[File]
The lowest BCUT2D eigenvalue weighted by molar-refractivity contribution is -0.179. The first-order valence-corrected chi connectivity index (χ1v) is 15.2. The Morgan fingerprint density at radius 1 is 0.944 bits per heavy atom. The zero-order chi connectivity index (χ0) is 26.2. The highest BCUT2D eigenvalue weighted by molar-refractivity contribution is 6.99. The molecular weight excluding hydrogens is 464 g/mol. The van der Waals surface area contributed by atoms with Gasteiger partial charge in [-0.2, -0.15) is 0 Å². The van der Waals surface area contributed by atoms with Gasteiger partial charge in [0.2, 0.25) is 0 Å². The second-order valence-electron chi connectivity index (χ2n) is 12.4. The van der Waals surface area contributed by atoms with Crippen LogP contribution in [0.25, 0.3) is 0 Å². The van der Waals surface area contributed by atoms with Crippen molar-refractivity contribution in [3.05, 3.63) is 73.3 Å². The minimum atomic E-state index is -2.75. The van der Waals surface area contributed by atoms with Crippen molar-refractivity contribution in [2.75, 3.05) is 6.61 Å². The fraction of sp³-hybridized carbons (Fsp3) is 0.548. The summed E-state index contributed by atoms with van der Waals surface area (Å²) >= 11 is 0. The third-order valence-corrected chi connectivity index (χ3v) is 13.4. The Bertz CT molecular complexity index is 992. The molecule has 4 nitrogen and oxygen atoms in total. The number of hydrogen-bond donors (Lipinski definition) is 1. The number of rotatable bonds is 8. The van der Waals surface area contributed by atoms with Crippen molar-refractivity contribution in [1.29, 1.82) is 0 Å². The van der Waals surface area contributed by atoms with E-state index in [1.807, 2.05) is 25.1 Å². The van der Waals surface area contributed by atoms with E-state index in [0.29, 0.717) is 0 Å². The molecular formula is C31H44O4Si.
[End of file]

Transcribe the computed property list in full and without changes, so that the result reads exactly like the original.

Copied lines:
The lowest BCUT2D eigenvalue weighted by molar-refractivity contribution is -0.179. The first-order valence-corrected chi connectivity index (χ1v) is 15.2. The Morgan fingerprint density at radius 1 is 0.944 bits per heavy atom. The zero-order chi connectivity index (χ0) is 26.2. The highest BCUT2D eigenvalue weighted by molar-refractivity contribution is 6.99. The molecular weight excluding hydrogens is 464 g/mol. The van der Waals surface area contributed by atoms with Gasteiger partial charge in [-0.2, -0.15) is 0 Å². The van der Waals surface area contributed by atoms with Gasteiger partial charge in [0.2, 0.25) is 0 Å². The second-order valence-electron chi connectivity index (χ2n) is 12.4. The van der Waals surface area contributed by atoms with Crippen LogP contribution in [0.25, 0.3) is 0 Å². The van der Waals surface area contributed by atoms with Crippen molar-refractivity contribution in [3.05, 3.63) is 73.3 Å². The minimum atomic E-state index is -2.75. The van der Waals surface area contributed by atoms with Crippen molar-refractivity contribution in [2.75, 3.05) is 6.61 Å². The fraction of sp³-hybridized carbons (Fsp3) is 0.548. The summed E-state index contributed by atoms with van der Waals surface area (Å²) >= 11 is 0. The third-order valence-corrected chi connectivity index (χ3v) is 13.4. The Bertz CT molecular complexity index is 992. The molecule has 4 nitrogen and oxygen atoms in total. The number of hydrogen-bond donors (Lipinski definition) is 1. The number of rotatable bonds is 8. The van der Waals surface area contributed by atoms with Crippen molar-refractivity contribution in [1.29, 1.82) is 0 Å². The van der Waals surface area contributed by atoms with E-state index in [1.807, 2.05) is 25.1 Å². The van der Waals surface area contributed by atoms with E-state index in [0.29, 0.717) is 0 Å². The molecular formula is C31H44O4Si.